Wednesday, December 14th, 2016
“You can’t connect the dots looking forward; you can only connect them looking backwards.” – Steve jobs.
If you’re a professional with some responsibility, your focus is always on the future—calculating the next strategic business move, the next goal or benchmark to be achieved, the next great innovation. Looking ahead is how you are introduced to opportunities and possibilities, and it helps you avoid pitfalls or being caught off guard.
However, looking forward can only achieve so much because no one can completely prepare for the unforeseen. For example, an illness or a tragic accident may take a business leader completely by surprise. A major unexpected event can force a person to take a look at life’s trajectory, and help them think differently going forward.
Looking back can be extremely effective. It’s a lot like using your rear-view mirror when you’re driving. It’s necessary, but if you spend too much time looking back, you won’t see what’s in front of you. The ideal is balancing the two perspectives.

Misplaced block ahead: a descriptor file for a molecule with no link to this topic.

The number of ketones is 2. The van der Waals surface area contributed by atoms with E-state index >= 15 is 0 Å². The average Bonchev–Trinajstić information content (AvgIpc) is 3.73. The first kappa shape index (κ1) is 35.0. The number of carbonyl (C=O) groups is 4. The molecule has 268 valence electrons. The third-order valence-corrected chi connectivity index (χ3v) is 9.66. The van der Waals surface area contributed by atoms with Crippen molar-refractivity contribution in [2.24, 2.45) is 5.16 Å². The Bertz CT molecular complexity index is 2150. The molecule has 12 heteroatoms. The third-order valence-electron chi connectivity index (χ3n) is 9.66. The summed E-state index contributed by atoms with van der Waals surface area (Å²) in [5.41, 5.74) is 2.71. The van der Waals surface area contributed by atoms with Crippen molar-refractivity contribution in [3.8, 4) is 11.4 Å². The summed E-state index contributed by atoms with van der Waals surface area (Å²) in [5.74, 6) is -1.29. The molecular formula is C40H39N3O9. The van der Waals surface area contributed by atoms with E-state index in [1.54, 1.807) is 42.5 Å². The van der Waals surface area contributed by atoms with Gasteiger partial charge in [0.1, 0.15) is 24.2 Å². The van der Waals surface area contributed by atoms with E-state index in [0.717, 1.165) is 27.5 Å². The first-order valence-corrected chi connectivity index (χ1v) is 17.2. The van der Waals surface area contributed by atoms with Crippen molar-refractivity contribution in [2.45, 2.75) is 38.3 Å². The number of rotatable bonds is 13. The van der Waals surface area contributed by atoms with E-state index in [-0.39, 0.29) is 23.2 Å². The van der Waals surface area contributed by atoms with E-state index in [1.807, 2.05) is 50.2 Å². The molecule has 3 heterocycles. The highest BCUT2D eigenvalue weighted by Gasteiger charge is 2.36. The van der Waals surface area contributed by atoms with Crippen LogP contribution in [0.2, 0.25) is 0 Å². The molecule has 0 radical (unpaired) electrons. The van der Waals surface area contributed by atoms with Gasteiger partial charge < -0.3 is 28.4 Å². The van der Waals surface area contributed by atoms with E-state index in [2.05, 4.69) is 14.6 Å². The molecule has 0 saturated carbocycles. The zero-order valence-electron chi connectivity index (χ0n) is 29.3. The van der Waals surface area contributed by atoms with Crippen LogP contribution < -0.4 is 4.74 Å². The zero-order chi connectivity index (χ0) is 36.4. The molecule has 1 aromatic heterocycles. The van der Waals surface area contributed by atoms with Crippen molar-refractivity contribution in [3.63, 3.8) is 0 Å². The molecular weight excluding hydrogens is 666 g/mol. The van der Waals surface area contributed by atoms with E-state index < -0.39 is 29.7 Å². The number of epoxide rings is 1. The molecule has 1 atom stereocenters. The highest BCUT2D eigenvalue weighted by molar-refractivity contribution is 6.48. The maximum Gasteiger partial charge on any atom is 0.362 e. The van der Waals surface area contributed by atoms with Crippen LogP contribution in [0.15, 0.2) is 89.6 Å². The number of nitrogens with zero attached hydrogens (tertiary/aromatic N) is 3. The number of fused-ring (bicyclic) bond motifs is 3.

While dwelling on the past isn’t healthy, learning from it can be. You can’t expect things to change or improve if you’re stuck in the same patterns. Look back and see what you did in the past to land you in the position you’re in now. Use that information to avoid repeating the same mistakes.
When you look back to see what you did wrong, don’t forget to also examine what you did right. Look for your successes and what you did to achieve them. Build on your positive experiences in the past to create more positive experiences in the future.
Summing-up: When looking back, it’s always important to not get stuck in the “coulda, woulda, shoulda” trap. Instead, glance in the rearview mirror just long enough to ensure you’re moving forward in the right direction.